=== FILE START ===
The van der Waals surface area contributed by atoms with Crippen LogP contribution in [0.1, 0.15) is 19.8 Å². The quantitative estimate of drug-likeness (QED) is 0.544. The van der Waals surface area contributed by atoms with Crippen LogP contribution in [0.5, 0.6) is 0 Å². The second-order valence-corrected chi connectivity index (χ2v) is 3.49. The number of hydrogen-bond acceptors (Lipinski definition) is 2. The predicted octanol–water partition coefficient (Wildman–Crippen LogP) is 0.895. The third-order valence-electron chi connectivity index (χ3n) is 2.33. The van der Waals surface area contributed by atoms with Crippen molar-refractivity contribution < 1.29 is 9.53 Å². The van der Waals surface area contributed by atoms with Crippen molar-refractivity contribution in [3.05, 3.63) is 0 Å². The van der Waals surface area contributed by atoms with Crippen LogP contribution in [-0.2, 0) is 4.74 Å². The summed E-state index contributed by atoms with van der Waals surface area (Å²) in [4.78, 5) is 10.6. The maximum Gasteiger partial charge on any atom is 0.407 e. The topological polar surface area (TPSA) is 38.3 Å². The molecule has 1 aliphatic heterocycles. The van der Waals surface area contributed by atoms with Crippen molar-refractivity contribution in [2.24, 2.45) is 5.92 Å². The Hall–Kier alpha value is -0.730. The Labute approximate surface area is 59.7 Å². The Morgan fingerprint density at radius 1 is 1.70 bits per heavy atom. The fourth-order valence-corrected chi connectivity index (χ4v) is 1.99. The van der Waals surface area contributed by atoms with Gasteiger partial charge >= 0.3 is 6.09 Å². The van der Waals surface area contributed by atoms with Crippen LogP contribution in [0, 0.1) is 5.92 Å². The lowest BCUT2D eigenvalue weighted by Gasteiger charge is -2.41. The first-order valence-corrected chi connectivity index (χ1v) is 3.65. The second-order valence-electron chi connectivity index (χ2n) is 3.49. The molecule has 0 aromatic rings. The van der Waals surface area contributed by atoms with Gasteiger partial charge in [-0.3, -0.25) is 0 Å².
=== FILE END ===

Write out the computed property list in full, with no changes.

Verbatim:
The van der Waals surface area contributed by atoms with Crippen LogP contribution in [0.1, 0.15) is 19.8 Å². The quantitative estimate of drug-likeness (QED) is 0.544. The van der Waals surface area contributed by atoms with Crippen LogP contribution in [0.5, 0.6) is 0 Å². The second-order valence-corrected chi connectivity index (χ2v) is 3.49. The number of hydrogen-bond acceptors (Lipinski definition) is 2. The predicted octanol–water partition coefficient (Wildman–Crippen LogP) is 0.895. The third-order valence-electron chi connectivity index (χ3n) is 2.33. The van der Waals surface area contributed by atoms with Crippen molar-refractivity contribution < 1.29 is 9.53 Å². The van der Waals surface area contributed by atoms with Crippen molar-refractivity contribution in [3.05, 3.63) is 0 Å². The van der Waals surface area contributed by atoms with Crippen LogP contribution in [-0.2, 0) is 4.74 Å². The summed E-state index contributed by atoms with van der Waals surface area (Å²) in [4.78, 5) is 10.6. The maximum Gasteiger partial charge on any atom is 0.407 e. The topological polar surface area (TPSA) is 38.3 Å². The molecule has 1 aliphatic heterocycles. The van der Waals surface area contributed by atoms with Crippen molar-refractivity contribution in [2.24, 2.45) is 5.92 Å². The Hall–Kier alpha value is -0.730. The Labute approximate surface area is 59.7 Å². The Morgan fingerprint density at radius 1 is 1.70 bits per heavy atom. The fourth-order valence-corrected chi connectivity index (χ4v) is 1.99. The van der Waals surface area contributed by atoms with Gasteiger partial charge >= 0.3 is 6.09 Å². The van der Waals surface area contributed by atoms with Crippen LogP contribution in [0, 0.1) is 5.92 Å². The lowest BCUT2D eigenvalue weighted by Gasteiger charge is -2.41. The first-order valence-corrected chi connectivity index (χ1v) is 3.65. The second-order valence-electron chi connectivity index (χ2n) is 3.49. The molecule has 0 aromatic rings. The van der Waals surface area contributed by atoms with Gasteiger partial charge in [-0.3, -0.25) is 0 Å².